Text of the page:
On Monday, it was revealed that Grindr was sharing HIV status information of their users with third-party companies. The news came less than a week after the gay hook-up app launched a new update which aimed to raise sexual health awareness amongst its users.
The following day, the company confirmed that they would stop sharing this information, but they resisted issuing an apology, saying that they wouldn’t “admit fault” and that critics were just “misunderstanding technology.”
But following a large backlash, the company finally issued an apology, both in video format and a written statement.
The video apology can be viewed below.
Jack Harrison-Quintana, our VP of Social Impact and founder of Grindr for Equality, addresses concerns about HIV status information on Grindr and explains how we handle user data. Read our full statement about our HIV status data here: https://t.co/5Rw1id0HJw pic.twitter.com/mydtY4mqNN
— Grindr (@Grindr) April 5, 2018
In the video, the Vice President of Social Impact apologised for the “distress” caused to users of the app.
“I want to start by apologising from everyone here at the Grindr team for all of the distress that we’ve caused over the last 48 hours.
““I know that many of you have questions about what happens to the information that you put on your Grindr profile, and I’m going to try to answer some of those questions today.
“I want to say at the outset very clearly that we have never and would never sell any user data, especially HIV information, to advertisers, or anyone else.
“Three years ago, I was hired to to found Grindr for Equality, with the mission to promote LGBTQ health all over the world through our platform and one of the things that I heard from users most frequently was that there was a lot of anxiety about bringing up sexual health in conversation, both online and off.
“Users asked me for additional ways to communicate about HIV status on the app, and so I worked with noted HIV prevention specialists to create file options that would allow self-reporting of HIV status for any users who wanted to do that.
“Disclosing HIV information on Grindr is and has always been completely optional.
“As I mentioned, Grindr has never, nor would we ever, sell user information, especially about HIV status. The only people who have access to Grindr user information are our trusted contractors, who help us roll out new features and deliver relevant messages to our users.
“They aren’t advertisers. They’re well respected companies who take privacy and security as seriously as we do.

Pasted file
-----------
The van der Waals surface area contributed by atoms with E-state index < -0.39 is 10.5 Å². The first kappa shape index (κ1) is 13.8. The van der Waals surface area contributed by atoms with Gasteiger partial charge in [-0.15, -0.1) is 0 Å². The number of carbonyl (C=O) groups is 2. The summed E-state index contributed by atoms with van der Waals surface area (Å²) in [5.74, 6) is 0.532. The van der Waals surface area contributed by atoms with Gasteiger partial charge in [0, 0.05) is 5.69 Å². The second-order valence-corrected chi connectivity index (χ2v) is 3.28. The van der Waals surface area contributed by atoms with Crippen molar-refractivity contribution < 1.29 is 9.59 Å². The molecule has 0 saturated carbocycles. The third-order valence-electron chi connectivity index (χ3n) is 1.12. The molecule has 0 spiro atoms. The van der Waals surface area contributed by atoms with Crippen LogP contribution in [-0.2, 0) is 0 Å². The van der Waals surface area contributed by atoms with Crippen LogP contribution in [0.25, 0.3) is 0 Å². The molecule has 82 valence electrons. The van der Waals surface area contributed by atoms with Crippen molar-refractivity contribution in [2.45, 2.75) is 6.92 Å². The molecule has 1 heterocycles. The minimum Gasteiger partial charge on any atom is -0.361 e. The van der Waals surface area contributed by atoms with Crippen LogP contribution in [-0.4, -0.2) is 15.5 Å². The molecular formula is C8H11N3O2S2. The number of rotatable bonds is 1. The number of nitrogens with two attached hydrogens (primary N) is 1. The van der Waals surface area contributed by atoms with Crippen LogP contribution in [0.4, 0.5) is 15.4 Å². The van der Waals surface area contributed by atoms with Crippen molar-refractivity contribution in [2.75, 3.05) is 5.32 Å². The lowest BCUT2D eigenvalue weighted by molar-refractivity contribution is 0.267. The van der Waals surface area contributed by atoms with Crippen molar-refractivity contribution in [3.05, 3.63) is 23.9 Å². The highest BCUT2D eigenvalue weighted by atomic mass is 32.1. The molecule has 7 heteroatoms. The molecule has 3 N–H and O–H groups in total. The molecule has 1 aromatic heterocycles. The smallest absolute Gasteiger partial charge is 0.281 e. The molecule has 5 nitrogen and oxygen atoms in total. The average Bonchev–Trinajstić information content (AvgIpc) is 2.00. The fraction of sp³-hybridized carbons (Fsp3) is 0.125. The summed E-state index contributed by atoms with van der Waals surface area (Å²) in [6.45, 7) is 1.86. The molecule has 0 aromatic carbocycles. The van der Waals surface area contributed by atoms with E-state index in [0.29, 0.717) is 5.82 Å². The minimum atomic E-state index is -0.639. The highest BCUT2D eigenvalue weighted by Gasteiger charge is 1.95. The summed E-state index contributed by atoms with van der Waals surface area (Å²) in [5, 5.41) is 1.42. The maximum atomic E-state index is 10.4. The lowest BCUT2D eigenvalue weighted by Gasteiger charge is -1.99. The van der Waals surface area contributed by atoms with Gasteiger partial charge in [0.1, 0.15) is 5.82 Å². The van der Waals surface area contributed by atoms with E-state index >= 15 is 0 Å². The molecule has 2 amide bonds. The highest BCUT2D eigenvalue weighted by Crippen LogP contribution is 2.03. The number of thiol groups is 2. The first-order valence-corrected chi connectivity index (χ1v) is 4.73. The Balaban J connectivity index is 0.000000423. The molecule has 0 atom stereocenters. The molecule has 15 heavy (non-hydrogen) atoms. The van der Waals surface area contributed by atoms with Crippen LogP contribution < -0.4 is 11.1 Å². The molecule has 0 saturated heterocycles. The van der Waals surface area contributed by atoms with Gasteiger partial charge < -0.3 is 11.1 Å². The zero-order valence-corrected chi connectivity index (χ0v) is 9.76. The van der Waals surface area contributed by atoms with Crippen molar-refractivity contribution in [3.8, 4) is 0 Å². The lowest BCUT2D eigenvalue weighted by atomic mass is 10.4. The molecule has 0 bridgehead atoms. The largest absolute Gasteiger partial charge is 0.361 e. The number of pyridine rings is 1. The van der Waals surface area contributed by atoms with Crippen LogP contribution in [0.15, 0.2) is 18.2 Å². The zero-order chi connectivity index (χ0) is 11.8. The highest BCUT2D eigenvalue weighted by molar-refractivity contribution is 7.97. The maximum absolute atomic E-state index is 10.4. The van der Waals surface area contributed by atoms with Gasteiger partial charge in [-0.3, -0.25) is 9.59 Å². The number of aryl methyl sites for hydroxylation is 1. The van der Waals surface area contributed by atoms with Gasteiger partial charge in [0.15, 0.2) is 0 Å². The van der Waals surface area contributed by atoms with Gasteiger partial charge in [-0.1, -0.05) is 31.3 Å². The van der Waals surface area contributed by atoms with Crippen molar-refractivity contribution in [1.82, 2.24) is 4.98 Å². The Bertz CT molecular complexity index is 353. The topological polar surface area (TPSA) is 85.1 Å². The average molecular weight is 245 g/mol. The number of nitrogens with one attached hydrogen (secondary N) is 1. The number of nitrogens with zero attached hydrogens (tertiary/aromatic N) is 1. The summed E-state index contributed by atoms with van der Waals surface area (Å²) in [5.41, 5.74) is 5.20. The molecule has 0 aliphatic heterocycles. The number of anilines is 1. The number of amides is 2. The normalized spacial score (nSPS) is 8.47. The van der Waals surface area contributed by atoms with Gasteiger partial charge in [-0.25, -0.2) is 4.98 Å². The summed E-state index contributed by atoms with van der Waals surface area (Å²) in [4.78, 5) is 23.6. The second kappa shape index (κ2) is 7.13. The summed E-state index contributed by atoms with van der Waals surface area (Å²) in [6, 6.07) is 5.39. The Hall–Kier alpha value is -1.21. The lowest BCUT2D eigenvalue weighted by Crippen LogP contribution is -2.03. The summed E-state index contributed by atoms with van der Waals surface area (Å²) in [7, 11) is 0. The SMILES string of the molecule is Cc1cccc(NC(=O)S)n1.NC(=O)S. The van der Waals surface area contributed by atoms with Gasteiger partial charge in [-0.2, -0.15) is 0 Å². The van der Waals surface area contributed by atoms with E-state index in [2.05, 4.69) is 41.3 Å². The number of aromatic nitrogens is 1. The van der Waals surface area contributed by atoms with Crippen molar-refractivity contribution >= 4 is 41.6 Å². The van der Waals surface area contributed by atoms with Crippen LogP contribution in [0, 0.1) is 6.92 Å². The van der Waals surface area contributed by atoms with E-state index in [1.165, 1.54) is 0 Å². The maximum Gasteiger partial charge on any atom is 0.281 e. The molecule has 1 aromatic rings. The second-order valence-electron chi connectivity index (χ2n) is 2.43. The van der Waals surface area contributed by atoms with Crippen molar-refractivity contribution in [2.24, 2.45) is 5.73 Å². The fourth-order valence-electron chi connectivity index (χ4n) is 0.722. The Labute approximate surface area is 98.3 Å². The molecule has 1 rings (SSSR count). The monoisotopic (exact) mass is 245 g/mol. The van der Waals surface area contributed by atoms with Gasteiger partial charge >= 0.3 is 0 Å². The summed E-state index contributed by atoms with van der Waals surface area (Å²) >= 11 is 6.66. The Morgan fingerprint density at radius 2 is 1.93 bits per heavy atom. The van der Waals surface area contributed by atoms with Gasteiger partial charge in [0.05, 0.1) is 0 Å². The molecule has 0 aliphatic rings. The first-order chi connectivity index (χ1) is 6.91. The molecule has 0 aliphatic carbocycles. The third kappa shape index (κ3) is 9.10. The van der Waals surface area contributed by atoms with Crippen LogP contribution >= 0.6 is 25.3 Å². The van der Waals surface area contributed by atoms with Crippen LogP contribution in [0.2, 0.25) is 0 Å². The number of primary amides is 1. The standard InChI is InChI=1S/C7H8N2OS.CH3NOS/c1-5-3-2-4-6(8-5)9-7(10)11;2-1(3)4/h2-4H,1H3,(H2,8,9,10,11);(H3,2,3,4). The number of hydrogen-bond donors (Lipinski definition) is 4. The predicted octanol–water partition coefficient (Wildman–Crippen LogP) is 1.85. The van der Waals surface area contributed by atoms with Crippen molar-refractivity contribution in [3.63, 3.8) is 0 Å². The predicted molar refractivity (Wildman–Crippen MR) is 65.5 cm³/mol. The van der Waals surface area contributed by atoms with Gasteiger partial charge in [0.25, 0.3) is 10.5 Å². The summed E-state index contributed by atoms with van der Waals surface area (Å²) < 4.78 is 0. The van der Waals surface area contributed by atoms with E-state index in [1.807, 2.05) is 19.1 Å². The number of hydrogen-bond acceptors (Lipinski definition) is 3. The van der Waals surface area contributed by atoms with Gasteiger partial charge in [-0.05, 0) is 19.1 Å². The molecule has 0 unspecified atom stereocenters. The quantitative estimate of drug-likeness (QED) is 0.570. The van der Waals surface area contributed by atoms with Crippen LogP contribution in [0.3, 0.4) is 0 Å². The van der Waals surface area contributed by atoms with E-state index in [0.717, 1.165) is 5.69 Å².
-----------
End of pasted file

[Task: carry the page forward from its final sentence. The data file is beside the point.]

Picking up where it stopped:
“Over the past two days we’ve heard your concerns. Your privacy and trust are very important to us. And it’s important to me. That’s why we’re making additional changes to keep this data even more secure.
“From now on, HIV status data will be isolated from the rest of the information that we have, so that it’s inaccessible to even our most trusted partners who we work with every day.
“I’ve spent the past ten years fighting for health, safety and human rights for queer people all over the world, and I came to Grindr because this is a company that’s fundamentally linked to our community.
“That gives us tremendous power to help the community and that also comes with tremendous responsibility.
“I want to apologise again from me as well as the entire Grindr team for all of the distress we’ve caused over the past two days. We take this very seriously and invite all your further questions as we work to rebuild your trust.”
However, many people were still distrusting of the way that the company has handling their data, and criticised the apology.
Oh dear, finally you apologize !
It’s a little bit late but whatever, we’ve never said you were selling datas.
But as long as you won’t give us the possibility to have certified accounts to take our actions on your App, you’ll be a target.#Bisous (remember Durban ?)
— christian andreo (@Andreo_Ch) April 5, 2018
And be transparent on how else you used profile data. Retroactively, before you were 100% acquired by Kunlun Group, a Chinese gaming company. Plus, commit to never, ever host data on servers in China. That's committing and taking it seriously, respecting your users' data.
— Simone Salis (@salis) April 5, 2018
I don't know who is advising you, but telling me you don't sell data and that providing HIV information is optional is insulting. Neither point mitigates the fact that customers' personal health information is being and has been exposed. Be a leader! #integrity #dataprivacy
— Todd W. Ruopp (@truopp) April 5, 2018
This bloody muppet's half-soaked "apology" has more holes than Swiss cheese. Who the hell would share this information with such an untrustworthy platform is beyond me, but frankly, it's disgusted me that Grindr even ASK people for it. It was patently clear they'd resell it.
— Jeremy Skyrme (@DrSkyrme) April 5, 2018
You just don’t get it. It doesn’t matter whether you sold HIV status information or not, you chose to share it. That shit is as personal as a social security number.
— Kieran (@UberKaninchen) April 6, 2018